domingo, 10 de abril de 2011

Vickers Banking Commission report to back 'firewalls'

 
The BBC's Robert Peston can reveal some of the proposals ahead of the announcement An interim report from the Banking Commission due on Monday will not support the total break-up of Britain's biggest banks, the BBC understands.
Instead it will favour ring-fencing their risky investment banking operations, so they do not jeopardise the savings of ordinary depositors.
The move will still cause anger at big banks like Barclays, according to BBC business editor Robert Peston.
It means their investment banking units will find it more expensive to borrow.
"I understand that the Commission will recommend that within megabanks like Barclays, HSBC, or Royal Bank of Scotland, new legal barriers - or 'firewalls' - should be constructed," our correspondent said.
"So that if a crisis occurs in the investment bank it can't hurt our savings in the retail bank."
Danny Alexander, Chief Secretary to the Treasury, declined to comment on the report's details ahead of official publication.
But he told the BBC's Andrew Marr programme on Sunday that the government would put the interests of taxpayers' ahead of the interests of banks when considering a bank restructuring.
"The government will take its obligations to taxpayers first. It is in the interests of taxpayers that will be uppermost in our mind in responding to this report, in taking this issue forward, not the interests of the banks.
"We set up this commission because we have a serious problem which has caused enormous damage to our economy. These banks' balance sheets are 5 times the size of the British economy. We have to act on that and we certainly intend to," Mr Alexander said.
Universal risk The Commission of five economists and bankers, chaired by former Bank of England chief economist John Vickers, was tasked with considering a full-scale break-up of banks - something Liberal Democrats had called for in their election manifesto.
The concern is that "universal" banks such as Barclays, which combine ordinary retail banking with investment banking, benefit from an unfair government guarantee.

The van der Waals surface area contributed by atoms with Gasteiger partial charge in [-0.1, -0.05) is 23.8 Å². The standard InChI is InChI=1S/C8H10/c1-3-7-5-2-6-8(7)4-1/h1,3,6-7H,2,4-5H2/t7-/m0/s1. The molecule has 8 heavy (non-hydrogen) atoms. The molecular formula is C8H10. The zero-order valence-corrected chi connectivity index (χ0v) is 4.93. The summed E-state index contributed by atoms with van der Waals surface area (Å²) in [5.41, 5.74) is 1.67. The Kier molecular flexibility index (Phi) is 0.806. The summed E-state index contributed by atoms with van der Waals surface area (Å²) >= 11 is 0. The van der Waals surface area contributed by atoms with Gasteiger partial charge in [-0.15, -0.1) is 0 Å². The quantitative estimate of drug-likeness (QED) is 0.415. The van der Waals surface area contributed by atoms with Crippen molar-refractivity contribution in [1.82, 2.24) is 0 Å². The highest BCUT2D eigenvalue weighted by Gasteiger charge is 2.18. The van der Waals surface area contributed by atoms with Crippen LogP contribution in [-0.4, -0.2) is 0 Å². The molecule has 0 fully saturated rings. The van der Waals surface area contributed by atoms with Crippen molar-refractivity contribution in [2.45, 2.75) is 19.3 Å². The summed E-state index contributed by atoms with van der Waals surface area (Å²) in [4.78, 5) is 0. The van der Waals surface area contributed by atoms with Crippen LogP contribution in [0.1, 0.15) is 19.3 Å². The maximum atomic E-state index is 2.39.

Parts of a universal bank such as Barclays, Royal Bank of Scotland and HSBC... would always be bailed out by taxpayers ”
Markets believe the government would never allow a big retail bank to go bust, because of the resulting losses to depositors and the disruption to the payments system.
But this guarantee means that the universal banks can borrow more cheaply, and use that money to fund their highly profitable, but more risky, investment banking businesses.
The new 'firewall' arrangement is intended to eliminate the possibility of losses at the investment banks being borne by the public purse.
Rating downgrades It is expected that the Commission will recommend requiring the banks to put their investment banking operations into a separate subsidiary company that they own.
The subsidiary would have its own capital, which could be used by it to absorb losses, but which would be allowed to go bust if it became insolvent.
Barclays' chief executive, Bob Diamond, was bitterly opposed to the move in evidence he gave to the Treasury Select Committee in January.
It would force the banks to raise more capital for their investment banks, something the banks see as expensive and painful.
And markets are likely to see the ring-fenced investment banks as riskier credits, making it more expensive for them to borrow and undercutting their profits.
Rating agencies will be looking carefully at the report to understand how it affects the chance of banks being rescued by the government in future financial crises.
One agency, Moody's, said on Thursday that it will review ratings for 19 UK banks this year in light of the tougher regulatory environment, with many likely to face large downgrades.
The ring-fencing may mean that rating agencies give investment banks separate - and lower - credit ratings than their parent banks.
Lehman Brothers However, critics may question whether the move will achieve its intended purpose.
It is unclear how strictly a retail bank would be restricted from supporting its investment bank - for instance through loans, guarantees or capital injections during a financial crisis.
Moreover, some may query whether the government itself would refuse to rescue a big investment bank during a financial crisis.
Former US Treasury Secretary Hank Paulson was heavily criticised for allowing the investment bank Lehman Brothers to fail, sparking the global financial crisis in September 2008.